Gifts with reservation of benefit
Gifting your assets during your lifetime can make sure that more of your wealth passes to your loved ones. However, the gifts can still be subject to inheritance tax on your death.
Gifting can have two important benefits when it comes to passing on wealth. Firstly, you can make sure that treasured possessions go to exactly who you want them to, removing the risk of the gift being challenged when your Will is read.
Secondly, if you survive the gift by seven years, it will pass free of inheritance tax (IHT), as long as you comply with gifts with reservation of benefit (GROB) rules.
The GROB rules are designed to prevent tax payers ‘having their cake and eating it’ by making lifetime gifts whilst continuing to receive some, or all, of the benefits of the gifted item.
Property that the donor continues to live in is the most common example of this, but chattels (items of tangible personal property such as art, jewellery or furniture) are also affected.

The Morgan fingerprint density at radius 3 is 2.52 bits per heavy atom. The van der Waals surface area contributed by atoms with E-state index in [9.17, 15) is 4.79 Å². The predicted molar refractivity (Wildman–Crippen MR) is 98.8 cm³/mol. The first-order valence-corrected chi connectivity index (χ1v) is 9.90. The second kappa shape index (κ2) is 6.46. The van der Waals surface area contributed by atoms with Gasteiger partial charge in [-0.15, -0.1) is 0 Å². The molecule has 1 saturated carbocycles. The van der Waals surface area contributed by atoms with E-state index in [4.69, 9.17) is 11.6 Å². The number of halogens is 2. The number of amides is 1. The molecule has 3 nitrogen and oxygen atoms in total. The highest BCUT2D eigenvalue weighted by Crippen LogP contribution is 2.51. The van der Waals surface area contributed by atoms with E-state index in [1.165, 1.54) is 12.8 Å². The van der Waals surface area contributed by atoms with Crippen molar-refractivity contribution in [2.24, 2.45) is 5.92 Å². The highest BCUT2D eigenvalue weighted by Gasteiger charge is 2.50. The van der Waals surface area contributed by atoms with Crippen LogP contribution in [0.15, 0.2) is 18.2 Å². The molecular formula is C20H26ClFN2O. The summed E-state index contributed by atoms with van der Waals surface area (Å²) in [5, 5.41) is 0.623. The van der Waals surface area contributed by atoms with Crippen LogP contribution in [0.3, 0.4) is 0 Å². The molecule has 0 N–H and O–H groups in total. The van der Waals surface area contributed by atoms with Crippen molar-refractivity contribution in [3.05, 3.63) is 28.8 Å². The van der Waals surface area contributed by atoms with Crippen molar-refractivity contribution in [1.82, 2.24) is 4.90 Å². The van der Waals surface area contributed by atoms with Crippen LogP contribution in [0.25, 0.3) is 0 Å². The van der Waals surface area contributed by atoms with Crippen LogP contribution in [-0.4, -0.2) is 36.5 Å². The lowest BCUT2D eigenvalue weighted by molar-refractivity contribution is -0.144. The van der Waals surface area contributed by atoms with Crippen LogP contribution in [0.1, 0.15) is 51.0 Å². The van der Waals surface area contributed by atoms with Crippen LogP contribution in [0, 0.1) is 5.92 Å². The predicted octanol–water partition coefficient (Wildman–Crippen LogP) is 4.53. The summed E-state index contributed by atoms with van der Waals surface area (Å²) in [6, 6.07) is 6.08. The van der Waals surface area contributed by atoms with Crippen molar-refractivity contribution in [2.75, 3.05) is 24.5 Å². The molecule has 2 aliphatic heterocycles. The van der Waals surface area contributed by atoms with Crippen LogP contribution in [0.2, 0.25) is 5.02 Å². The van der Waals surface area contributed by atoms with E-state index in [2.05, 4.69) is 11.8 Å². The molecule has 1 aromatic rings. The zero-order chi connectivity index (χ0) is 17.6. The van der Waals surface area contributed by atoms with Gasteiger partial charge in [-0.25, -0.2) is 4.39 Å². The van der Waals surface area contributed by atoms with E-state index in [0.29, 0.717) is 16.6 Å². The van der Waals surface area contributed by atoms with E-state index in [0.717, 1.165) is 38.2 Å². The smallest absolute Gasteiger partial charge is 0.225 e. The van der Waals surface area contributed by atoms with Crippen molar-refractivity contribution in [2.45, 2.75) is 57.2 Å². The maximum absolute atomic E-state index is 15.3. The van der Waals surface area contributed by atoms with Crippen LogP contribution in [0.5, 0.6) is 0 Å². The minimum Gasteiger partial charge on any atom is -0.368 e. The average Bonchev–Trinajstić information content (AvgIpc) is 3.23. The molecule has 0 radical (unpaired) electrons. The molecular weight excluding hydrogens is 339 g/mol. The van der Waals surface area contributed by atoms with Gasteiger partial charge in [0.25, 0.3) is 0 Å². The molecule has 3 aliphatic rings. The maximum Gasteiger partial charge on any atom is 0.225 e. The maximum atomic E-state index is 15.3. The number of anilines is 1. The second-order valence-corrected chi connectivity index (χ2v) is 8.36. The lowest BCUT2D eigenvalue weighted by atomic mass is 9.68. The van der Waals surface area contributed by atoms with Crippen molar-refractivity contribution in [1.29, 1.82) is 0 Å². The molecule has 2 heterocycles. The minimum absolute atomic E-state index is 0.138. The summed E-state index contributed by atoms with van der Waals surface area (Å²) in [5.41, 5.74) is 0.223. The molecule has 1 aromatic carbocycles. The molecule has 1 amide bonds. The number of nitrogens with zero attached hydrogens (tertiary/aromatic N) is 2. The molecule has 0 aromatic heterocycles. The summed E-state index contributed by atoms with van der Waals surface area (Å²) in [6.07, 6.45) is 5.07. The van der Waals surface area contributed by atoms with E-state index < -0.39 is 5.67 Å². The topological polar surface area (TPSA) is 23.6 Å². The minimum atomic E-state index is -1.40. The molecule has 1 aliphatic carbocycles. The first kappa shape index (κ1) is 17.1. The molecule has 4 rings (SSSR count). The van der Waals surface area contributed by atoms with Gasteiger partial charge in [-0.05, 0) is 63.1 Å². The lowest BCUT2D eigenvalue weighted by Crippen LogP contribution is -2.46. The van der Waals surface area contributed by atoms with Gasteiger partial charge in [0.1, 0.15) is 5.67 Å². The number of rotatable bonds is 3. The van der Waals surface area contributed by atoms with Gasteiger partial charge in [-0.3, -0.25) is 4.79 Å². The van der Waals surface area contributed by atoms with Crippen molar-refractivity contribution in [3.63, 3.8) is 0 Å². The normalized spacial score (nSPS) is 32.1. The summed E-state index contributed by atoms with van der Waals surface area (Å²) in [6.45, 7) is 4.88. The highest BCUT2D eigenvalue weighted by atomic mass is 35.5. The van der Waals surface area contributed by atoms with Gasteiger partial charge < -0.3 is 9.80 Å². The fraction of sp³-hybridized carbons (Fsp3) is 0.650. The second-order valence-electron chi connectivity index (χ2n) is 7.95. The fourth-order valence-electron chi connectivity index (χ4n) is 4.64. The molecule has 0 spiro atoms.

So if you are thinking of passing on a family heirloom, here are some things to consider:
Gifts with reservation of benefit – what’s involved?
When an individual makes a gift of a chattel, there is no immediate charge to IHT when the gift is made. Providing the gift is made without conditions and the donor does not retain possession or continue to enjoy the asset, it should remain IHT free if the donor survives the gift by seven years.
The gift can also be subject to Capital Gains Tax (CGT), however each individual is entitled to an annual exemption of £11,300 per annum.
It may not always be straightforward to steer clear of the GROB rules. Take for example, the following scenario.
Example: Jane gifts the legal interest of a valuable painting to her daughter Sarah on the 26th July 2016. Sarah does not have the space in her home to store the painting so it remains in Jane’s home until Sarah moves house in September 2020.
Jane dies on 6 April 2026 – ten years after the transfer of legal interest. Because of the GROB rules she is treated as making a PET in September 2020, therefore not surviving the 7 years from the effective date. The painting therefore remains as part of Jane’s estate and subject to inheritance tax.
Calculating the best option
Passing on valuable items or heirlooms to a younger generation may play a significant part in IHT plans. However, navigating the minefield of GROB may be a more difficult task that may attract additional scrutiny from HMRC.
It is important to carefully weigh up the options to calculate the most cost effective option for your personal situation.
For advice on effective inheritance tax planning please contact Paula Jeffs